Veterinary Medicine Community:
I am delighted that veterinary professionals were included last week in the vaccine rollout. Thanks to everyone at the school who secured vaccination partners and facilitated the launch of the rollout on the same day of the California Department of Public Health announcement. We had personnel who received their first vaccinations at UC Davis Health the evening of the announcement, and I know many have been able to receive their first dose since then.
Vaccinations suspended for veterinary personnel
You may have seen in the news that vaccination centers have received guidance to shift distribution. More than 11,000 UC Davis employees have been vaccinated to date. COVID vaccine self-scheduling for UC Davis Health employees who have not already scheduled or received their 1st dose is currently on hold. This change is being made because of the current vaccine supply limits for additional first doses. UC Davis Health has now suspended vaccinations for the time being for some personnel, including those from our school. If there are changes in this situation, we will communicate it to you as soon as possible. We will also keep our FAQ updated.
We know that the prevalence of COVID infections is at record levels, so it’s essential to maintain safety practices whether you are vaccinated or not.
School-sponsored Covid-19 Town Hall
On Wednesday, January 20, I’ll host a town hall at noon on where we are with campus COVID-19 testing and management. Our guests include Dr. Richard Michelmore, Director of the Genome Center and Eric Kvigne, Associate Vice Chancellor of Safety Services. The Genome Center has led the campus effort to develop and administer the saliva test, and Safety Services has led the campus’s overall COVID-19 response management. An official announcement went out yesterday. You can direct questions in advance to firstname.lastname@example.org.
The chancellor and provost conveyed good news about budget planning yesterday. Due to an improved budget outlook, the campus will not take additional budget actions at this time in response to the November 23, 2020 guidance from President Michael Drake or the subsequent request to the campus for input about budget options.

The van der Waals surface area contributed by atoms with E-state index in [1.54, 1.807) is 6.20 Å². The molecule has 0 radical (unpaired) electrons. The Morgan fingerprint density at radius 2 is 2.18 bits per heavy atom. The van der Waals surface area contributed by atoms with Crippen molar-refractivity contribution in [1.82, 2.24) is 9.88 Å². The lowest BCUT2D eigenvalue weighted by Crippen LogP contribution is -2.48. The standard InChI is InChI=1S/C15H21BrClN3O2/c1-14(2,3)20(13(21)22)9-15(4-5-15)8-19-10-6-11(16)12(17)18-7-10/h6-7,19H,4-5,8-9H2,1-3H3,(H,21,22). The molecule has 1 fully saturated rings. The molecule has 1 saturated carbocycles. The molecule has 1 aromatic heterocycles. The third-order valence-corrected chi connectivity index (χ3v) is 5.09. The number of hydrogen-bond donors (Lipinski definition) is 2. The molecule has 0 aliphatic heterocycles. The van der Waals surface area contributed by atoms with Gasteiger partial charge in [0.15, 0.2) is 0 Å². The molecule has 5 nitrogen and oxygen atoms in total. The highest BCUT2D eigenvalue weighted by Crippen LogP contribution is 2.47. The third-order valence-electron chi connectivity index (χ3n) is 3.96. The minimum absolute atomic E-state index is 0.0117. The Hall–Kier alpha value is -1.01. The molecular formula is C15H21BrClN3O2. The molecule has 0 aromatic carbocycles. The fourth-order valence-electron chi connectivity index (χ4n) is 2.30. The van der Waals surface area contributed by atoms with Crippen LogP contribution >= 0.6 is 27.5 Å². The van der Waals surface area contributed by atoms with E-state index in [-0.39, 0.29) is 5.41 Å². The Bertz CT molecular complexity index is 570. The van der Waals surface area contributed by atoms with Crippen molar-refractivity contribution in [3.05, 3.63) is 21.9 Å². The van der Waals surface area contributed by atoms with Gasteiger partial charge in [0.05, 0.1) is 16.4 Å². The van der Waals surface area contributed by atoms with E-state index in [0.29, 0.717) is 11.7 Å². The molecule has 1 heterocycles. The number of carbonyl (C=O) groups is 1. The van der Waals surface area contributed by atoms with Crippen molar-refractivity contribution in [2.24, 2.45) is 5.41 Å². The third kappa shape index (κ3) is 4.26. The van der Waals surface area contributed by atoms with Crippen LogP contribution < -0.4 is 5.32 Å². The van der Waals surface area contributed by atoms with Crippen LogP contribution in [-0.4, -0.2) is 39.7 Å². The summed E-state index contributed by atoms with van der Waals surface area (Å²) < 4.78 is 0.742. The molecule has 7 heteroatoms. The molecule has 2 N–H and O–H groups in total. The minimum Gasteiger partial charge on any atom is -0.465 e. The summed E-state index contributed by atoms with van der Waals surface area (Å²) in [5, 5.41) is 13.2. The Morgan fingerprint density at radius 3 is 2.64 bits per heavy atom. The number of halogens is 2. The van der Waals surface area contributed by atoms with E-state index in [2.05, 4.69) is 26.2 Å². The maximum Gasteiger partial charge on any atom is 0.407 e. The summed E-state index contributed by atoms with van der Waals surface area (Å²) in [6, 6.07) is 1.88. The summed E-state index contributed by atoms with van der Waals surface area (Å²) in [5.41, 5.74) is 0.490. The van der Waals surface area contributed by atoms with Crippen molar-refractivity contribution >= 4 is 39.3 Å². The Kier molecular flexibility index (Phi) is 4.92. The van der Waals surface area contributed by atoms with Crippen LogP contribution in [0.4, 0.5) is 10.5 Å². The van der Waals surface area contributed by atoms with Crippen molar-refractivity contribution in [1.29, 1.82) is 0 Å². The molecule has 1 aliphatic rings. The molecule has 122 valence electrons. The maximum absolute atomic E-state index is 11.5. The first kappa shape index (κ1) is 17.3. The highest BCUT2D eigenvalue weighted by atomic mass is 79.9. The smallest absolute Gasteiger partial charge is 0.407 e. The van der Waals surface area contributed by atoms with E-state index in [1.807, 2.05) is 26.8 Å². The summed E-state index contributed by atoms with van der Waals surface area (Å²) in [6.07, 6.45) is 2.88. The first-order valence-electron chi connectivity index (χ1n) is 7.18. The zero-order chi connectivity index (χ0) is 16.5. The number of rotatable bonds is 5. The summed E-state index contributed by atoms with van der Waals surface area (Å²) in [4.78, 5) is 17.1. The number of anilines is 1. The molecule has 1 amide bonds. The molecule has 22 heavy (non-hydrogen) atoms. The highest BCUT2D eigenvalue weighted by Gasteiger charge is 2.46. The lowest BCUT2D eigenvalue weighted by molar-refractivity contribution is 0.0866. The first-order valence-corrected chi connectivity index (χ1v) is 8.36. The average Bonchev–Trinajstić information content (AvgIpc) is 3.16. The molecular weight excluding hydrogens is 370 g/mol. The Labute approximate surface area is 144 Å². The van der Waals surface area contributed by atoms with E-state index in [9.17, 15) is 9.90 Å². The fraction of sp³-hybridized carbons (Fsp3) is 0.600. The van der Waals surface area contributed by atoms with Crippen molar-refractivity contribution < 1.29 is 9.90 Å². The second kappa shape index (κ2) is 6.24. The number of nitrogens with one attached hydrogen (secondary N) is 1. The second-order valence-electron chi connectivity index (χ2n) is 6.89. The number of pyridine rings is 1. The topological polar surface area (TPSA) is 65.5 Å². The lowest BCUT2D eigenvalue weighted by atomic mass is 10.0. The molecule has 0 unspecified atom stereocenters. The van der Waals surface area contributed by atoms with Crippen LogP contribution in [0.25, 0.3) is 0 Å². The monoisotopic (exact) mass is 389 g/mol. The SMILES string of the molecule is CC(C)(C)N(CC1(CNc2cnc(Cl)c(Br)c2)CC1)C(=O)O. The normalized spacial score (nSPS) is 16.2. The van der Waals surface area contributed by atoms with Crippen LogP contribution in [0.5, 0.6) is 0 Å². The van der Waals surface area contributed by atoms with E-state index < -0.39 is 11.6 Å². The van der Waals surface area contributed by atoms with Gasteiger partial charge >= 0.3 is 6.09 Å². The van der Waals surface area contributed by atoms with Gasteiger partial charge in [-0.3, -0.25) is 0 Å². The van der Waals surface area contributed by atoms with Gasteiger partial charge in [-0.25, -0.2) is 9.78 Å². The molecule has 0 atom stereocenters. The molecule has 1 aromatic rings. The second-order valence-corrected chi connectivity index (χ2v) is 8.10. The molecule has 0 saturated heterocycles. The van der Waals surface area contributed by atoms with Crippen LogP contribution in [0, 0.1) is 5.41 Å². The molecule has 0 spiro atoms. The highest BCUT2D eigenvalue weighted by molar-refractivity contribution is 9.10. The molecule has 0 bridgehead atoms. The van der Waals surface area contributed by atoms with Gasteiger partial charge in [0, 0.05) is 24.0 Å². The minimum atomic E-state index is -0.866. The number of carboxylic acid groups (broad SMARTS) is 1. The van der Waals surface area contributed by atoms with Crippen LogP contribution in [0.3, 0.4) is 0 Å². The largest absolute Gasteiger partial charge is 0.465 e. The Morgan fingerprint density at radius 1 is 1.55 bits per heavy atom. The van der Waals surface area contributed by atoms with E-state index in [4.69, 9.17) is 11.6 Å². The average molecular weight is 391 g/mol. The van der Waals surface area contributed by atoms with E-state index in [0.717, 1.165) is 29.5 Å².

Although this is heartening, the chancellor and provost reminded us that the decision should not trigger a sigh of relief. They noted that budget challenges remain, and the campus continues to face difficult decisions at all leadership levels. I am sure they speak for all of us when they say that they prefer the most strategic approach and believe our collective efforts are best focused on the multi-year planning framework. They and I both recognize and are appreciative of the many sacrifices that have already been made by all members of the UC Davis community, including the Veterinary Medicine community.
Spring semester began last week and I’d like to thank our faculty and students for continuing to make adjustments to make our instruction successful while maintaining safety. This includes adhering and adapting to the quarantine requirements in place that are essential to protecting the community.
Yesterday, the Office of the President announced that it anticipates in-person instruction to resume in the fall at all campuses. My expectation is that we will have become even stronger in our overall approach to education from this experience when we do return to in-person instruction, but in the meantime, we need to continue to adjust and innovate.
One helpful adjustment is that we will be raising the tents again to provide more options for classroom instruction and other activities. We’ve requested a large tent be placed on the Scrubs/Event Lawn, a large tent on the Quad lawn and a smaller tent at VM3B and are awaiting confirmation regarding when they will be raised.
Taking care of yourself
I’d like to close by acknowledging that the New Year has already been eventful, in ways positive and negative. Like all of you, I’m disturbed by the attack that occurred at the nation’s capital. There is no excuse for violence and disinformation as a means to disrupt our democracy and reward those who fail to differentiate free speech from sedition. I’m in agreement with Chancellor May’s statement on what occurred and what we need to focus on as we move ahead together.
Individually, this pandemic is wearing on us in many ways. Please remember to take care of yourself, and don’t hesitate to use the resources provided by the school for students, the university for faculty and staff, or through your own insurance or support network. These are stressful times, but we can see progress to know that things will get better.